I spent today listening to presentations from contestants in the University of Oregon venture contest. It was amazing how the presentations gave life to some business plans that had been less than impressive when read in a vacuum.

During today’s presentations, a company that had nearly been discounted based on the quality of their business plan gave a stunning presentation. Not only was the opportunity excellent, but the team presented their material clearly and easily answered every question with immediate access to back-up PowerPoint slides.

Unfortunately, the reality is that for most companies seeking venture or angel funding, the business plan is the only presentation they ever get to make – it’s what filters out the wheat from the chaff and how VCs decide who they are actually going to invite to give an in person presentation.

The discrepancy between today’s presentations and some of the business plans that accompanied them underscores the need for entrepreneurs to review their business plans carefully before sending them off for review by VCs and other investors. Plans must be clear, easy-to-read, direct, and well organized. It can even be beneficial for entrepreneurs, particularly those trying to get funding for highly technical products, to work with a professional writer to help clean up the business plan text before submitting plans to investors.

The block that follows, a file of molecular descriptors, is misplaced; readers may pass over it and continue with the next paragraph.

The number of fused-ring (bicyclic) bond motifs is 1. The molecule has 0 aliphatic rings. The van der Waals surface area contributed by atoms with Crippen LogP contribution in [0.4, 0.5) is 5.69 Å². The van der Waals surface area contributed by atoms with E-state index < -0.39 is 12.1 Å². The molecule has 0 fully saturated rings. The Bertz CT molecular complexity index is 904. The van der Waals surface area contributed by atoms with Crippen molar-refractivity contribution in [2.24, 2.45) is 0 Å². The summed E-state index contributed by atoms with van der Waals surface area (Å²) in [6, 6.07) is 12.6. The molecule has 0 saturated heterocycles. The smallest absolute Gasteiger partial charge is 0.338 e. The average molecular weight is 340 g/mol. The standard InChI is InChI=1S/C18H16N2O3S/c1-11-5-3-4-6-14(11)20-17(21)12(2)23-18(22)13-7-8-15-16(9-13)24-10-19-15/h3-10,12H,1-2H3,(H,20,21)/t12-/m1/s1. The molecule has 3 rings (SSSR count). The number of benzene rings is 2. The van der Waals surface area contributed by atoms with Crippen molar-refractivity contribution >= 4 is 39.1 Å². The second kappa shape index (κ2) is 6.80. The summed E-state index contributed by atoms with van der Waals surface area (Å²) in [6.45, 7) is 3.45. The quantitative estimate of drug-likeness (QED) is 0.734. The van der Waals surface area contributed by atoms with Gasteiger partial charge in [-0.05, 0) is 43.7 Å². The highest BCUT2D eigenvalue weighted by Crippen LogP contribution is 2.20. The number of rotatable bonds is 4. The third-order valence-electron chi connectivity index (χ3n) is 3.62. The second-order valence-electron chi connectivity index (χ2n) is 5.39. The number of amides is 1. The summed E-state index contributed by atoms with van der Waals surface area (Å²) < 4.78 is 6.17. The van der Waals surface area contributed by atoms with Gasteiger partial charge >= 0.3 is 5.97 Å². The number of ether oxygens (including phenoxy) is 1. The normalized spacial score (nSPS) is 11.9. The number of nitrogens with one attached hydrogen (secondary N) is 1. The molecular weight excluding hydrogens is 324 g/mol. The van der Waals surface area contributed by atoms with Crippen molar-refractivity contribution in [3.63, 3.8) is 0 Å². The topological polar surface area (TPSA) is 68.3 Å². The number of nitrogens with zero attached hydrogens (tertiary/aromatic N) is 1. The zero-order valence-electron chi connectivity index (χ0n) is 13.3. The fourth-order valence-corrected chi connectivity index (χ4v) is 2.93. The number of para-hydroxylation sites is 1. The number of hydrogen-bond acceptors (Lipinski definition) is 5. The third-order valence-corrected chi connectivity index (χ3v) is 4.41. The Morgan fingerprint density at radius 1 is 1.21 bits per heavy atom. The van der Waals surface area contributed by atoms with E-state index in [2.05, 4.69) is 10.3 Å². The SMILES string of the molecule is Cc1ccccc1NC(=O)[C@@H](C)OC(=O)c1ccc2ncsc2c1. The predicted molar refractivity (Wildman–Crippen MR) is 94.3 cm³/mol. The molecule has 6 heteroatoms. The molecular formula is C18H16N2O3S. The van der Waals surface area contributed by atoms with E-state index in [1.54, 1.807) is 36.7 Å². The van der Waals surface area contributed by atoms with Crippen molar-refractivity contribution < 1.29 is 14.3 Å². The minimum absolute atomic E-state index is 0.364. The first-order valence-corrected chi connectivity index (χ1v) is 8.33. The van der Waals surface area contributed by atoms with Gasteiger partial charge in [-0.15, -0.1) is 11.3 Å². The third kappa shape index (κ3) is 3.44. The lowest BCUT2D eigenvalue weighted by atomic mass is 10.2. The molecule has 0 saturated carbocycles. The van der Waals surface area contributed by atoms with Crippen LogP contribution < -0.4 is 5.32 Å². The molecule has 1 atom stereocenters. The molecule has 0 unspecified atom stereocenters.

A helpful exercise can be to work on an ‘elevator pitch.” Try to describe your business in 60 seconds or less. Try different versions with different audiences – friends, family, and business associates. Once you have a pitch that anyone can understand, convert it into the first paragraph of your executive summary.

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Noah Parsons
Noah Parsons

Noah is currently the COO at Palo Alto Software, makers of Outpost and the online business plan app LivePlan, and content curator and creator of the Emergent Newsletter. You can follow Noah on Google+ or on Twitter.